In this final section, we use the *Akaike Information Criterion (AIC)* (see Burnham \& Anderson (2002); Bender (2000)) to select the most efficient polynomial approximation.

In [1]:

```
import csv
import numpy as np
import matplotlib.pyplot as plt
```

Beink $k$ the number of parameters in the model, $N$ the number of data points in the sample, and $E$ the mean quadratic error with the approximation with $k$ parameters, the **Akaike Information Criterion (AIC)** is given by

The first term decreases with $E$, but the second term penalizes a high number of parameters.

There are a number of other criteria, such as *Bayesian information criterion (BIC)*, *Mallow's $C_p$*, *AICc* (for a low number of samples), *adjusted $R^2$*; *ridge regression*; and *cross validation*.

In our case, a polynomial model of degree $j$ has $k=j+1$ parameters. Denoting $E_j$ as the mean quadratic error associated with this polynomial, we find the $\text{AIC}_j$ for each polynomial as

$$ \text{AIC}_j = N\ln(E_j) + 2(j+1). $$For the computation of the $\text{AIC}_j$ values, we first load the data from file.

This time, we use `csv`

to read only the header of the file, contained in the first two rows, and then we use `numpy`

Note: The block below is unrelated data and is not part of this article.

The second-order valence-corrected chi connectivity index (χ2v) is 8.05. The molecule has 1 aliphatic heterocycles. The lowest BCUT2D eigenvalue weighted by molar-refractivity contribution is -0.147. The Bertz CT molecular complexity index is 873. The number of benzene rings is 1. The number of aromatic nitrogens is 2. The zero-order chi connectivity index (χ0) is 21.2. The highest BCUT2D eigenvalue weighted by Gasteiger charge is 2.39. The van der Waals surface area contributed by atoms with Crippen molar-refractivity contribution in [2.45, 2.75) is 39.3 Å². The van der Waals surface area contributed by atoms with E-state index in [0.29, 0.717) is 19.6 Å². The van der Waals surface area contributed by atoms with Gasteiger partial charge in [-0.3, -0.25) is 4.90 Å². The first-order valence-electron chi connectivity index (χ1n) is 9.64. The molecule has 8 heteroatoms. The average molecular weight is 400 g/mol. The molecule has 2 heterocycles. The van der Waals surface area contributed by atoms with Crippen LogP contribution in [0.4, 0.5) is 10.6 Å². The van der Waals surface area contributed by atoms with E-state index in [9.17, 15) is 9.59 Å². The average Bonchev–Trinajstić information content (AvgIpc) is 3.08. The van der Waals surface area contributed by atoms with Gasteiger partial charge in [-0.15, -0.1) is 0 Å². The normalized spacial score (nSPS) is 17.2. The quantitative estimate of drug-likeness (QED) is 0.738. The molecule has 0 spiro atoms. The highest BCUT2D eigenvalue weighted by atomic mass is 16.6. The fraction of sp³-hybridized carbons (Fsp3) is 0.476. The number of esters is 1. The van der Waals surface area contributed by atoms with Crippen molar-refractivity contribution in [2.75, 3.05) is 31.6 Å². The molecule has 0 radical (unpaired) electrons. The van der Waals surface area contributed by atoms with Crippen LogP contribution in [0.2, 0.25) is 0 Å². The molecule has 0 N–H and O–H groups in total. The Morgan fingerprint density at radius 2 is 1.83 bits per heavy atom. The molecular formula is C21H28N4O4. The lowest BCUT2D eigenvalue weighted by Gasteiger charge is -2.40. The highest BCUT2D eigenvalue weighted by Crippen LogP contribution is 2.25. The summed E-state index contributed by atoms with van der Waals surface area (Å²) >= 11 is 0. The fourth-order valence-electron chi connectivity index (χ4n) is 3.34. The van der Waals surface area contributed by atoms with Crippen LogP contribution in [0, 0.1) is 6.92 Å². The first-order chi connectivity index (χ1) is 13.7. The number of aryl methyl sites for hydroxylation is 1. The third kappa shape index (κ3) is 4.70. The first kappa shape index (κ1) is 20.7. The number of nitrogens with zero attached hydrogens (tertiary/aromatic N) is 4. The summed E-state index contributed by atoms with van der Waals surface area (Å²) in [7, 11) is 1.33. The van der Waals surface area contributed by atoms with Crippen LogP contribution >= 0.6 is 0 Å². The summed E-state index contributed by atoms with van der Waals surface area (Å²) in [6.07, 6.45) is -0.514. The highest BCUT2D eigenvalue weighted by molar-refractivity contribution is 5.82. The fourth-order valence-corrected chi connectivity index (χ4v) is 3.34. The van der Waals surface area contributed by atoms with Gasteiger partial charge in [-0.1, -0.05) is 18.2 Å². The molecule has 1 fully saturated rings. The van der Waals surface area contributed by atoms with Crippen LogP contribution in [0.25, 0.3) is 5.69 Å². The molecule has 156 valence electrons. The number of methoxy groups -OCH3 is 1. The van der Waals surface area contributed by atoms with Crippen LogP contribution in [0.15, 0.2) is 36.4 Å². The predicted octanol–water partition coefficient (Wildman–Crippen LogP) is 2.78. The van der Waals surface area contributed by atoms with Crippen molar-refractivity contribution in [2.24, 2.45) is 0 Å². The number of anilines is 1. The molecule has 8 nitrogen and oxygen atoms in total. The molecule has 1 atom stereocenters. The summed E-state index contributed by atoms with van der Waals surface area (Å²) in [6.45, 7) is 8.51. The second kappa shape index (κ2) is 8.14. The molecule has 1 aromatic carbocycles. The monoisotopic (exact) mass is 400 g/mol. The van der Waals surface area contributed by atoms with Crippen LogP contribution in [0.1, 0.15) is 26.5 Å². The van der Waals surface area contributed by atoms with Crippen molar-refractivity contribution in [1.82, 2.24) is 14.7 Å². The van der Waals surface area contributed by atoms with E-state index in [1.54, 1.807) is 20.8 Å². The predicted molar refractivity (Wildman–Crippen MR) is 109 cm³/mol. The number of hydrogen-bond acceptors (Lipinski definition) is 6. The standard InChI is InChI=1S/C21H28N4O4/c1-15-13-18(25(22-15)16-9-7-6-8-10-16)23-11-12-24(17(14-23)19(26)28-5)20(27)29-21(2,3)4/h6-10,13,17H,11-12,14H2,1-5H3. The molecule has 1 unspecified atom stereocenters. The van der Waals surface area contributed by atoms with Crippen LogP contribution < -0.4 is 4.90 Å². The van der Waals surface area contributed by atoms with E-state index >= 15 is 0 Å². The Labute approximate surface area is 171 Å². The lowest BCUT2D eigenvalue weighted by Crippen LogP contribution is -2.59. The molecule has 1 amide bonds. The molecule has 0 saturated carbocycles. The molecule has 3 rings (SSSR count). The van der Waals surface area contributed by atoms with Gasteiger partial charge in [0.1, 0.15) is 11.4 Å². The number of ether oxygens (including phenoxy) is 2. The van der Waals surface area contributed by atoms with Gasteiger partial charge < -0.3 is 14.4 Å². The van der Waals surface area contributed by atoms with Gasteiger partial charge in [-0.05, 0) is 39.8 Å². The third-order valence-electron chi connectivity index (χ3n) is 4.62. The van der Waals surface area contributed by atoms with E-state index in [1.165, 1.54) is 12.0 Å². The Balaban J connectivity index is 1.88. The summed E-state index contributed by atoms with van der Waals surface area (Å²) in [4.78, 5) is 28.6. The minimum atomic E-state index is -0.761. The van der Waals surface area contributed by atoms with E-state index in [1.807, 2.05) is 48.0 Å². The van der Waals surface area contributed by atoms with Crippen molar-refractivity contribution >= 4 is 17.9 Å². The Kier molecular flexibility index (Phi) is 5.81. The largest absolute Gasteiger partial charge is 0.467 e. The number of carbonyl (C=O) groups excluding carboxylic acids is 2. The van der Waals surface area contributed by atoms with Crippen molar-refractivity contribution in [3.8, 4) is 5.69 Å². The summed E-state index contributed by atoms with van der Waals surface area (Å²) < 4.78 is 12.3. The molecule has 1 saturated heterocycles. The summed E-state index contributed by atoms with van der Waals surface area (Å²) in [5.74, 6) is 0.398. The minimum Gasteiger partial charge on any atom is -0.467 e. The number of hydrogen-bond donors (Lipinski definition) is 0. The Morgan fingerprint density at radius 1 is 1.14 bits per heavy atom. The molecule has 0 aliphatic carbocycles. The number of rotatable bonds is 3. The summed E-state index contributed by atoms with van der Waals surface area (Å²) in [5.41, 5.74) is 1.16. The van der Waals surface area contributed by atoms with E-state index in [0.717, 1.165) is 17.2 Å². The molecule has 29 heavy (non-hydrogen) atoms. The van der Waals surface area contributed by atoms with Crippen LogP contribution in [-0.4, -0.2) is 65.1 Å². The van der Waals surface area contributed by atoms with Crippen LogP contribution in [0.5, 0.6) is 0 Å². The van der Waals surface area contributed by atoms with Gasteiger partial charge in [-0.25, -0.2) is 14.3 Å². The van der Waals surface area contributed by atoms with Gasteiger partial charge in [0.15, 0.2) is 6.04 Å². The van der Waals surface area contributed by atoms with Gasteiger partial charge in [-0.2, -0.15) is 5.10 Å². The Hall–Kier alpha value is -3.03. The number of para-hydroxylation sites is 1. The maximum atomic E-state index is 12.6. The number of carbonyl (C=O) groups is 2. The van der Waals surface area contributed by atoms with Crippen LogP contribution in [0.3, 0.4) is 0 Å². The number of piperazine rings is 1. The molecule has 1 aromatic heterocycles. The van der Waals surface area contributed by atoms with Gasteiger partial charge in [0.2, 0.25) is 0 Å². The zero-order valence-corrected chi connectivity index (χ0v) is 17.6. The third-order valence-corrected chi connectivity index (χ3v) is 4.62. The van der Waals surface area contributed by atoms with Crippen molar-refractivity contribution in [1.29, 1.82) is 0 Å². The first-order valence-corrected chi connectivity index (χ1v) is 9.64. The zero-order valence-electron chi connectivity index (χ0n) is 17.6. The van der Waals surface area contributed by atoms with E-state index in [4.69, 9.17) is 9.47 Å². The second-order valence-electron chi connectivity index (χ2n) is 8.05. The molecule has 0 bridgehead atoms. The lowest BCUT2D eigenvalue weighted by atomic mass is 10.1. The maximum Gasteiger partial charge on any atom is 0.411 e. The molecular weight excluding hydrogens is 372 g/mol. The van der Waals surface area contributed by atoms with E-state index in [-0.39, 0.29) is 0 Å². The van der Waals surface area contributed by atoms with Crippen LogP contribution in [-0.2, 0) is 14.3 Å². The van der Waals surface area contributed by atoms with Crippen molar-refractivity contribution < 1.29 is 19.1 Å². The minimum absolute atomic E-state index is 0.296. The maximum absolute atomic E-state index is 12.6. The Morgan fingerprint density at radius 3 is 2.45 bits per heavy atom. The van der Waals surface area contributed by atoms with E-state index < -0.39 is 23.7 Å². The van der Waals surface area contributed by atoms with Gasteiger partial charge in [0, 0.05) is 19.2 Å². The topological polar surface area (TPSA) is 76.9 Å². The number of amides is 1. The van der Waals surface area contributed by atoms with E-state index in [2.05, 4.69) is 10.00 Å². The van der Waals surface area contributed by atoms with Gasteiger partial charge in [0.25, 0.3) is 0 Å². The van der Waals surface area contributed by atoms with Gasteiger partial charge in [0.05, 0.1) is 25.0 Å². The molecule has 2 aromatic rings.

to read the temperature and density values, which are in the remaining rows. This is a more efficient way to load the data.

We start by reading the header. We read the first two lines of the file and make a dictionary from it.

In [2]:

```
water_csv_reader = csv.reader(open('water.csv',"r"), delimiter=",")
line1, line2 = next(water_csv_reader), next(water_csv_reader)
header = dict([(line1[i], line2[i]) for i in range(3)])
header
```

Out[2]:

Next we read the data values for temperature and density, which are in the first and second columns, so we skip the first two rows and ignore the last column.

In [3]:

```
T, f = np.loadtxt(open('water.csv', "r"), delimiter=",", skiprows=2, usecols=(0,1), unpack=True)
```

We also define two auxiliary variables related to the number of rows.

In [4]:

```
N = len(T)
N_half = int(N/2)
```

With the data in memory, we compute the $\text{AIC}_j$ values.

In [5]:

```
A = list()
Err = list()
for j in range(N_half):
A.append(np.vstack([T**i for i in range(j+1)]).T)
Err.append(np.linalg.lstsq(A[j], f, rcond=None)[1][0]/N)
print(f'j={j}: Error={Err[j]:.2e}')
```

In [6]:

```
AIC = [len(T)*np.log(Err[j]) + 2*(j+2) for j in range(N_half)]
for j in range(len(AIC)):
print(f'j={j}: AIC={AIC[j]:.2f}')
```

Finally, we plot the AIC values in terms of the degree of the polynomials.

In [7]:

```
plt.figure(figsize=(10,5))
plt.plot(range(len(AIC)),AIC, 'o', color='tab:blue', label='AIC values')
plt.plot(range(len(AIC)), AIC, color='tab:orange', label='Interpolation')
plt.legend()
plt.xlabel('degree', fontsize=12)
plt.ylabel('AIC value', fontsize=12)
plt.title('AIC value in terms of the degree of the approximating polynomial', fontsize=14)
plt.show()
```

The use of a model selection criterion such as the AIC is important when we have a large number of data that is not quite accurately approximated by a model. Nevertheless, the exercise above is instructive.